Although Ancient Egyptians had used marshmallow plants…an herb native to parts of Europe, North Africa, and Asia which grows in marshes and other damp areas…back as early as 2000 BC…surprisingly, they used the marshmallow for medicinal purposes—such as soothing coughs and sore throats and healing wounds.
Eating marshmallows was a privilege strictly reserved for royalty…and the manufacture of marshmallows was limited.
But In the early to mid-1800s, France confectioners began pressing the marshmallow sap in candy molds and marketing this candy as “Pâte de Guimauve”…a spongy-soft dessert made from whipping dried marshmallow roots with sugar, water, and egg whites.
Even so making marshmallows from the sap od the mallow plant was too time-consuming for marshmallows to be affordable to be enjoyed by the average Joe.
But thanks to companies such as Stephen F. Whitman & Son of Philadelphia, marshmallows were introduced to the United States and available for mass consumption…sold in tins as penny candy…and used in a variety of recipes—such as banana fluff.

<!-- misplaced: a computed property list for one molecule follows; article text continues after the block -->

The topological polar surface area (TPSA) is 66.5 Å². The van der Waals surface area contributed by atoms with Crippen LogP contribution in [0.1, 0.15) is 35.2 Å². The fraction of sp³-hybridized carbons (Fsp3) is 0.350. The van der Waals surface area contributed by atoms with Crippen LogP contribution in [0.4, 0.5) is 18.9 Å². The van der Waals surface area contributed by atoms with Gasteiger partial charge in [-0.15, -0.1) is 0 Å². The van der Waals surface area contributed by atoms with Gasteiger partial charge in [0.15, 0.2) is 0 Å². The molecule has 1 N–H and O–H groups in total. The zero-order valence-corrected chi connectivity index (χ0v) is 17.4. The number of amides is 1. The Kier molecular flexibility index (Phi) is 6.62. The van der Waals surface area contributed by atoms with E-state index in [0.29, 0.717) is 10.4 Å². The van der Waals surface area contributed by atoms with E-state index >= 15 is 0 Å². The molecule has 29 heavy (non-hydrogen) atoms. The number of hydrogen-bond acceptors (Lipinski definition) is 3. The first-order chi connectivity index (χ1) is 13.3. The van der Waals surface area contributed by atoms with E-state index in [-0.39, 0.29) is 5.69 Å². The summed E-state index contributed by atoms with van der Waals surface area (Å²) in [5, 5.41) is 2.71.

The Whitman company introduced what most of us refer to as “marshmallow cream” around World War I,
So at this time, the late 1920s to 1930s, people began publishing recipes containing this marshmallow cream all across the country—especially recipes for ambrosia, salads that included oranges, bananas, pineapple, strawberries, along with grated coconut and some orange and lemon juice poured over the top…
Ambrosia soon became associated with holidays around the South…the one dish that no Thanksgiving or Christmas dinner “required.”
The 1970s and 1980s